Headway leads renewed calls for concussion substitutes after David Luiz plays on

Headway has reiterated its call for concussion substitutes to be introduced in football after the clash of heads between Raul Jimenez and David Luiz in Wolves’ victory over Arsenal.

The incident happened early in Sunday’s Premier League game and saw Wolves striker Jimenez taken to hospital with a fractured skull after receiving oxygen on the pitch.

Arsenal defender Luiz, though, was allowed to carry on playing after having his head bandaged before being substituted at half-time.

Arsenal’s David Luiz (left) returned to action with his head bandaged
Arsenal’s David Luiz (left) returned to action with his head bandaged

Headway, the brain injury association, expressed its “anger and disappointment at football’s continued failings to protect its players from concussion” in a statement and said its thoughts were with Jimenez and his family.

But it was Luiz’s continued participation in the match that was the big concern for Luke Griggs, Headway’s deputy chief executive.

Griggs said: “Too often in football we see players returning to the pitch having undergone a concussion assessment only to be withdrawn a few minutes later when it is clear that they are not fit to continue.

“That is the very reason why we urgently need temporary concussion substitutes in football. You simply cannot take a risk with head injuries. One further blow to the head when concussed could have serious consequences.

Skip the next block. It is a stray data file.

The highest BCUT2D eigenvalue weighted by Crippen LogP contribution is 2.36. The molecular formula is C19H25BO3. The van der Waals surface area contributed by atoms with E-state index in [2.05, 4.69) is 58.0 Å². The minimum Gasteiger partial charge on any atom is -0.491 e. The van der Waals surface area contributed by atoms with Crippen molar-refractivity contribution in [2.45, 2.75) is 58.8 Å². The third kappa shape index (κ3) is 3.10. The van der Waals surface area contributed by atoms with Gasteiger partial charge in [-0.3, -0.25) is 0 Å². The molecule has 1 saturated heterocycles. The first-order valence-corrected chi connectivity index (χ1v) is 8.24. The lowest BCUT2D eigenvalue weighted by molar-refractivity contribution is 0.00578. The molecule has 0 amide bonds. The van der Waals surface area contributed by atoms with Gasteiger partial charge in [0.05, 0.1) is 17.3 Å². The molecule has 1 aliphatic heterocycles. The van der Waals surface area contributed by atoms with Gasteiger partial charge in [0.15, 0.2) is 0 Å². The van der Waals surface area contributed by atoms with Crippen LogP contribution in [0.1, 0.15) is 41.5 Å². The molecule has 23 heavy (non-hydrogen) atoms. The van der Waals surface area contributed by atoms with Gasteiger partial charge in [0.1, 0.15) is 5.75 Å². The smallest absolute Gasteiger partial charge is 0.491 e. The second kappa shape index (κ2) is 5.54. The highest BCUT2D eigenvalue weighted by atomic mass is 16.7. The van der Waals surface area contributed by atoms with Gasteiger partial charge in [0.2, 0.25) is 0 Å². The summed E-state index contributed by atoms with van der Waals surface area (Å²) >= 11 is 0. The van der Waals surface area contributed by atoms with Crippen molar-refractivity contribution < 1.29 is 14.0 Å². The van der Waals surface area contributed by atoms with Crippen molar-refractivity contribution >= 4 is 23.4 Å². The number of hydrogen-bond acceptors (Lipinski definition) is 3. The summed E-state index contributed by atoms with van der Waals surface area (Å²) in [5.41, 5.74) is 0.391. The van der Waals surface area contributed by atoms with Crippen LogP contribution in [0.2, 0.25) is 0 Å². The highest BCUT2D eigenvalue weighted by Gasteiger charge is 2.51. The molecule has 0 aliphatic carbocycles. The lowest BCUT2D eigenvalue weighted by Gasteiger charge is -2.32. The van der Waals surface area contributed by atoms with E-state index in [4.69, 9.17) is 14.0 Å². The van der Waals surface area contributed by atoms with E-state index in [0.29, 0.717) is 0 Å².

It’s estimated that a loss of consciousness is a factor in only around 10% of concussions. #IfInDoubtSitItOut

— Headway – the brain injury association (@HeadwayUK) November 29, 2020

“The question that has to be asked is, had the concussion substitutes rule been in place, would Luiz have been allowed to return to the field of play? Would that extra time in the treatment room have led to a different decision being made?

“The concussion protocol clearly states that ‘…anyone with a suspected concussion must be immediately removed from play’, while the sport continues to promote an ‘if in doubt, sit it out’ approach to head injuries.

“Time and time again we are seeing this rhetoric not being borne out by actions on the pitch. Something is not right. This cannot be allowed to continue. How many warnings does football need?”

Arsenal insisted the club followed all the protocols, with manager Mikel Arteta saying: “He responded really well to all of them. David wanted to continue but at half-time we decided to take him out because he wasn’t comfortable heading the ball.”

Jimenez is said by Wolves to be “comfortable” after undergoing an operation on his injury at a London hospital on Sunday night and will now begin a period of recovery.